This post continues from Australians in Milan Part 1. Australians who weren’t showing at Ventura Lambrate made appearances at SaloneSatellite, Euroluce at the fairgrounds in Rho or at sites in the Brera district and Tortona.
This year was Tasmanian-born Brodie Neill‘s third time in Milan with his design studio Made in Ratio. The rustic old workshop off one of the important design streets, via Palermo, was the perfect backdrop for his work including his newly released ‘Alpha’ chair. Neill said of his experience, “we did almost twice the business we did last year in just the first day. It’s been phenomenal! Finding the right place to show at any design fair or festival is half the battle. We were really lucky in Milan this year to find somewhere that was both centrally located and full of character”.
Well known Melbourne-based photographer and book cover designer Sonya Pletes exhibited in Milan for the first time and with a three dimensional product. “It was only around a year ago that I was sitting in a talk by Moooi CEO Casper Vissers at Space Furniture. I was so inspired by Vissers honest and open approach that I summoned up the courage to send him a number of my images that I felt had the potential to be made into amazing rugs”.
Vissers was in the process of planning a huge rug launch at Moooi’s 2015 Milan exhibition, and he was immediately drawn to Pletes layered imagery. “The image itself is inspired by great romantic love found in literature but the images develop in a truly organic way, …being here and being recognised, being given that affirmation that your work is good is an amazing thing – particularly when you come from Australia where it’s hard not to feel isolated from what’s going on elsewhere in the world”.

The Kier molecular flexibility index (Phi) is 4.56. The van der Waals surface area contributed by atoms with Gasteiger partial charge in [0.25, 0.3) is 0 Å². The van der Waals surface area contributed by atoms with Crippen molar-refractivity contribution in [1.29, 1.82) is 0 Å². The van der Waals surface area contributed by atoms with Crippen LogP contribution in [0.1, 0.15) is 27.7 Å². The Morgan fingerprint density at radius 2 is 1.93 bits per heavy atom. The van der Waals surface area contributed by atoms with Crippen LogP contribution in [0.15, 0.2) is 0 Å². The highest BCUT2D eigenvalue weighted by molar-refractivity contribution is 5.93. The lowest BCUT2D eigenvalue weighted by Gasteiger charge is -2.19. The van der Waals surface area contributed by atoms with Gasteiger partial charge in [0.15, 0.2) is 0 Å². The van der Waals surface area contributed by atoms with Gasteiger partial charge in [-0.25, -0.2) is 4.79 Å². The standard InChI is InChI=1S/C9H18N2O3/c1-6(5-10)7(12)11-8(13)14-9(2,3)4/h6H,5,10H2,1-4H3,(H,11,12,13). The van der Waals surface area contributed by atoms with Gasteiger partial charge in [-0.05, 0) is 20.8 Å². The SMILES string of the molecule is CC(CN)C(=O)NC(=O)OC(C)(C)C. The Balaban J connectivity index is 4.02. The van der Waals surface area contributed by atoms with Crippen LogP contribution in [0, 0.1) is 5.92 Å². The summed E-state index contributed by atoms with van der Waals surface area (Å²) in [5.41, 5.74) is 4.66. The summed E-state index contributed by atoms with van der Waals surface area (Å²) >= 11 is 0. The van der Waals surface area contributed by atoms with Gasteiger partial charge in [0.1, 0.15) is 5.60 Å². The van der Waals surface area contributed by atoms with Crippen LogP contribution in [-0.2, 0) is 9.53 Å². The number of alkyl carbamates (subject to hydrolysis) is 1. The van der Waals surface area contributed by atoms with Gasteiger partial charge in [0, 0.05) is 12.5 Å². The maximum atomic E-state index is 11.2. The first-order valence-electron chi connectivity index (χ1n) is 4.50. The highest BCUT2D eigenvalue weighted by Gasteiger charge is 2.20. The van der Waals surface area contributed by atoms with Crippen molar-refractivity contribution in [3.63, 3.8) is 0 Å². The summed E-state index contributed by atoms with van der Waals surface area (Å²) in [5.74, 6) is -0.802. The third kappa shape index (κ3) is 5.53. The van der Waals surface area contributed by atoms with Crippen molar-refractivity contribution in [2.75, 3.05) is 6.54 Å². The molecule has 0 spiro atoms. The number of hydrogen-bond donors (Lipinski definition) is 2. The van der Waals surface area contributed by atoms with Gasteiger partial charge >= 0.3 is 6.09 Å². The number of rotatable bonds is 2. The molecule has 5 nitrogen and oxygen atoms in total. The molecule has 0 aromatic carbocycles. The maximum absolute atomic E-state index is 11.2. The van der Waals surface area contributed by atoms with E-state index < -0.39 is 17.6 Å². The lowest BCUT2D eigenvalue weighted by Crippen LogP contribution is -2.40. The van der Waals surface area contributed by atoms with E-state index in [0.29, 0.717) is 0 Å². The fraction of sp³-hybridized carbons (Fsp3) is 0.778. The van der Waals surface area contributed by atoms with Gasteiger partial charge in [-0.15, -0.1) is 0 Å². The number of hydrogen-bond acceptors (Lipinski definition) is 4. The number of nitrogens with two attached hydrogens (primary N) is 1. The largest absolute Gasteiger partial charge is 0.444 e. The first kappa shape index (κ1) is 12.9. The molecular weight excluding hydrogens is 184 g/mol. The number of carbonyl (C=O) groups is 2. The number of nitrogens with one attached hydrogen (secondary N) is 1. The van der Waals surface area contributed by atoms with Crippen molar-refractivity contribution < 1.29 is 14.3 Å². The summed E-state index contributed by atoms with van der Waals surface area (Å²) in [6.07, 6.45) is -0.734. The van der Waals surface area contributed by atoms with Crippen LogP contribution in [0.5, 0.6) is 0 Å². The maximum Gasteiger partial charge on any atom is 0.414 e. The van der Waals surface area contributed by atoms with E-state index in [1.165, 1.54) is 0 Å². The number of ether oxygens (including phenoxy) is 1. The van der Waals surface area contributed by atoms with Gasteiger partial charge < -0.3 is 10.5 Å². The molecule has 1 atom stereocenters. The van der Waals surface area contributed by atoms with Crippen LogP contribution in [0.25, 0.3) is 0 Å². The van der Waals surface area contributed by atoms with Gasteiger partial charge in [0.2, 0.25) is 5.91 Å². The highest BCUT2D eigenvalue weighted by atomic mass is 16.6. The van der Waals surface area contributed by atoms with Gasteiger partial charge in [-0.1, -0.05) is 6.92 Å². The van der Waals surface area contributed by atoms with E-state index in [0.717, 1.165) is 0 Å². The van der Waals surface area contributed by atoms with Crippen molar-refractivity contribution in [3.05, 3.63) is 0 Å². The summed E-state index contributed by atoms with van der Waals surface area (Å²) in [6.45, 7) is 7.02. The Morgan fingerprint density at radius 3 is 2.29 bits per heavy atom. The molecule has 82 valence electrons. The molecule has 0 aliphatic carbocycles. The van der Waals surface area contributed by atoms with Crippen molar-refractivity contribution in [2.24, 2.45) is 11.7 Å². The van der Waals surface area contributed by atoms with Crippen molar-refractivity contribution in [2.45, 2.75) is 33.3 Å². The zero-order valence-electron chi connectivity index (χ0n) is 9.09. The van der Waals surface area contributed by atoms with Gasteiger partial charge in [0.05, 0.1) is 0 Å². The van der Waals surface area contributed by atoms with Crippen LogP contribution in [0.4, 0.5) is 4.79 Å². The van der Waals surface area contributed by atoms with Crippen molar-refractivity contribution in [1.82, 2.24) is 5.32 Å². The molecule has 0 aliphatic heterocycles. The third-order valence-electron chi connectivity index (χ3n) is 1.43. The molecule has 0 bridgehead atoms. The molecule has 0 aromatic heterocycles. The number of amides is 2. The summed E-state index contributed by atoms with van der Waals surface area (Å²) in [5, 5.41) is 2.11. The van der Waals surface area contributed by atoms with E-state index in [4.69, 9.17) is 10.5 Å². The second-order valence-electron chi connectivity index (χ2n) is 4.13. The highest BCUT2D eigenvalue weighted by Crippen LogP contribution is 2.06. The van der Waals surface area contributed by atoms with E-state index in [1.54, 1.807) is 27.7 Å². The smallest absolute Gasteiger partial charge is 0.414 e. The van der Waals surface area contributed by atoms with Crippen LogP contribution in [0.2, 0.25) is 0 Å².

Ben McCarthy, a UNSW graduate, has shown in Milan, Tokyo, London and across Australia while working in London for Tom Dixon and since 2007 in Hong Kong. He was part of the Other Hemisphere exhibition at Ventura Lambrate in 2011 when the ‘Lateralis’ table light had it’s first public viewing. This year it went into full-scale production and was launched at Euroluce.
“I’ve been in discussion with the British company Innermost for some time…floating various ideas over the years but ultimately they decided to go ahead with ‘Lateralis’ because it fitted into their range really nicely”. In relation to this year’s event he said, “Euroluce is more relevant now than ever. Lighting technology is changing so quickly there are some crazy new forms being produced that wouldn’t have been possible just a few years ago. It’s one of the most interesting lighting fairs with really new concepts being launched by leading brands”.
Western Australian lighting designer Flynn Talbot launched his ‘Polair’ pendant lights at the Rho fairgrounds with Italian lighting company Fabbian. “Euroluce was very good for me personally this time around… my ‘Polair’ lights were apparently the best received of the new Fabbian collections and Euroluce as a whole was much stronger than the last time I took part… It was very full, with all the key brands participating – a good sign for the health of the lighting market”. Talbot will be based in London from September 2015.